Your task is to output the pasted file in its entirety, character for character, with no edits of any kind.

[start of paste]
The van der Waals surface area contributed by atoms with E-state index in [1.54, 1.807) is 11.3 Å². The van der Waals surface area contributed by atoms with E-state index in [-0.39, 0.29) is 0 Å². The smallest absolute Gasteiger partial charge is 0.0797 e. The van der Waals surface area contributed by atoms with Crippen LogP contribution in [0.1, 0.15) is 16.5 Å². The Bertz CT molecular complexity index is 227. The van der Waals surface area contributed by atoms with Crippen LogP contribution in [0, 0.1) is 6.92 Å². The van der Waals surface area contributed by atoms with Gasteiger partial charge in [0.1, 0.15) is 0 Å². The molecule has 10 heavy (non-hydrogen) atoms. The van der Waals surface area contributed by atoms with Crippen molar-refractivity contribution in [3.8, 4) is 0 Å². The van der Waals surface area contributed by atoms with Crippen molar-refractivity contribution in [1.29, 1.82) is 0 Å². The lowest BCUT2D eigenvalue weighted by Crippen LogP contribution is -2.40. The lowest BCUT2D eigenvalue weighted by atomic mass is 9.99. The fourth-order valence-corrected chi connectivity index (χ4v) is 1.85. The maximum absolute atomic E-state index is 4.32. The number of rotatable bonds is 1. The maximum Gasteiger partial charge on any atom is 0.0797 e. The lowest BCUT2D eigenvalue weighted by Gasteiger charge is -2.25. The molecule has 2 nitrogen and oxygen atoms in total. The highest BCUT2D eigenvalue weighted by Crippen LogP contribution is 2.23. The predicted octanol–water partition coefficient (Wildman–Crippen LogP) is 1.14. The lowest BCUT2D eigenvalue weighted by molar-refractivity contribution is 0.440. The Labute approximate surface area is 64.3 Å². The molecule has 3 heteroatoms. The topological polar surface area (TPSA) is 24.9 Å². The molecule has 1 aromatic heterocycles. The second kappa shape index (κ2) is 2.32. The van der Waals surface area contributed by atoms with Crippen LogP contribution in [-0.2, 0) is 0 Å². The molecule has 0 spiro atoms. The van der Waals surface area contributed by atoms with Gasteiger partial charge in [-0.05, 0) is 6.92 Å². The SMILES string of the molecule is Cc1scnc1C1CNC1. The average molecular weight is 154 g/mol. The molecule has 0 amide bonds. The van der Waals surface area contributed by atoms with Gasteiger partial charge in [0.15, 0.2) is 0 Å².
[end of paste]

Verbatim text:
The van der Waals surface area contributed by atoms with E-state index in [1.54, 1.807) is 11.3 Å². The van der Waals surface area contributed by atoms with E-state index in [-0.39, 0.29) is 0 Å². The smallest absolute Gasteiger partial charge is 0.0797 e. The van der Waals surface area contributed by atoms with Crippen LogP contribution in [0.1, 0.15) is 16.5 Å². The Bertz CT molecular complexity index is 227. The van der Waals surface area contributed by atoms with Crippen LogP contribution in [0, 0.1) is 6.92 Å². The van der Waals surface area contributed by atoms with Gasteiger partial charge in [0.1, 0.15) is 0 Å². The molecule has 10 heavy (non-hydrogen) atoms. The van der Waals surface area contributed by atoms with Crippen molar-refractivity contribution in [3.8, 4) is 0 Å². The van der Waals surface area contributed by atoms with Crippen molar-refractivity contribution in [1.29, 1.82) is 0 Å². The lowest BCUT2D eigenvalue weighted by Crippen LogP contribution is -2.40. The lowest BCUT2D eigenvalue weighted by atomic mass is 9.99. The fourth-order valence-corrected chi connectivity index (χ4v) is 1.85. The maximum absolute atomic E-state index is 4.32. The number of rotatable bonds is 1. The maximum Gasteiger partial charge on any atom is 0.0797 e. The lowest BCUT2D eigenvalue weighted by Gasteiger charge is -2.25. The molecule has 2 nitrogen and oxygen atoms in total. The highest BCUT2D eigenvalue weighted by Crippen LogP contribution is 2.23. The predicted octanol–water partition coefficient (Wildman–Crippen LogP) is 1.14. The lowest BCUT2D eigenvalue weighted by molar-refractivity contribution is 0.440. The Labute approximate surface area is 64.3 Å². The molecule has 3 heteroatoms. The topological polar surface area (TPSA) is 24.9 Å². The molecule has 1 aromatic heterocycles. The second kappa shape index (κ2) is 2.32. The van der Waals surface area contributed by atoms with Crippen LogP contribution in [-0.2, 0) is 0 Å². The molecule has 0 spiro atoms. The van der Waals surface area contributed by atoms with Gasteiger partial charge in [-0.05, 0) is 6.92 Å². The SMILES string of the molecule is Cc1scnc1C1CNC1. The average molecular weight is 154 g/mol. The molecule has 0 amide bonds. The van der Waals surface area contributed by atoms with Gasteiger partial charge in [0.15, 0.2) is 0 Å².